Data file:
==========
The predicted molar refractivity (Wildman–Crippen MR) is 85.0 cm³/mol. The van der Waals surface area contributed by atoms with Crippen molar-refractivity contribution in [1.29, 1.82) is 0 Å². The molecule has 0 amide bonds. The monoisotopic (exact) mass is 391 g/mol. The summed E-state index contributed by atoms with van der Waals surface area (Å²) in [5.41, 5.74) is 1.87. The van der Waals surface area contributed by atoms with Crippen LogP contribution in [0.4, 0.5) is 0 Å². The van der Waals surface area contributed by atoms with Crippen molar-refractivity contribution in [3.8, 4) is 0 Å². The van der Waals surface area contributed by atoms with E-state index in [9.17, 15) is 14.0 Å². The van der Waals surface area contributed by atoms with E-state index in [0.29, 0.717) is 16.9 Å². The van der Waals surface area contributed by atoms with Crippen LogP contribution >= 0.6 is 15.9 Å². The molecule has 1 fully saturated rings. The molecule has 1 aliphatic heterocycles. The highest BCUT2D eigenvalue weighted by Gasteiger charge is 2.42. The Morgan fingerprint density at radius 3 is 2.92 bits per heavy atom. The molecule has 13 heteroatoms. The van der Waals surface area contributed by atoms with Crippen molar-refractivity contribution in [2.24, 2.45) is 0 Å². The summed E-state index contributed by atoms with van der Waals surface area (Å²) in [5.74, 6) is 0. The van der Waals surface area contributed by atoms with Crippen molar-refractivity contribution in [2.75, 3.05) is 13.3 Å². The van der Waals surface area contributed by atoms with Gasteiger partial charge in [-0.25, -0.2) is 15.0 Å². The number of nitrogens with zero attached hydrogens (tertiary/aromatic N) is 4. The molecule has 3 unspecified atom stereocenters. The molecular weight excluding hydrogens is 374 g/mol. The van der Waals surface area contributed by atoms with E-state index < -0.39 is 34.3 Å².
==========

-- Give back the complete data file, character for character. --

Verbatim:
The predicted molar refractivity (Wildman–Crippen MR) is 85.0 cm³/mol. The van der Waals surface area contributed by atoms with Crippen molar-refractivity contribution in [1.29, 1.82) is 0 Å². The molecule has 0 amide bonds. The monoisotopic (exact) mass is 391 g/mol. The summed E-state index contributed by atoms with van der Waals surface area (Å²) in [5.41, 5.74) is 1.87. The van der Waals surface area contributed by atoms with Crippen LogP contribution in [0.4, 0.5) is 0 Å². The van der Waals surface area contributed by atoms with Crippen molar-refractivity contribution in [3.8, 4) is 0 Å². The van der Waals surface area contributed by atoms with E-state index in [9.17, 15) is 14.0 Å². The van der Waals surface area contributed by atoms with E-state index in [0.29, 0.717) is 16.9 Å². The van der Waals surface area contributed by atoms with Crippen LogP contribution >= 0.6 is 15.9 Å². The molecule has 1 fully saturated rings. The molecule has 1 aliphatic heterocycles. The highest BCUT2D eigenvalue weighted by Gasteiger charge is 2.42. The Morgan fingerprint density at radius 3 is 2.92 bits per heavy atom. The molecule has 13 heteroatoms. The van der Waals surface area contributed by atoms with Crippen molar-refractivity contribution in [2.24, 2.45) is 0 Å². The summed E-state index contributed by atoms with van der Waals surface area (Å²) in [5.74, 6) is 0. The van der Waals surface area contributed by atoms with Crippen molar-refractivity contribution in [2.75, 3.05) is 13.3 Å². The van der Waals surface area contributed by atoms with Gasteiger partial charge in [-0.25, -0.2) is 15.0 Å². The number of nitrogens with zero attached hydrogens (tertiary/aromatic N) is 4. The molecule has 3 unspecified atom stereocenters. The molecular weight excluding hydrogens is 374 g/mol. The van der Waals surface area contributed by atoms with E-state index < -0.39 is 34.3 Å².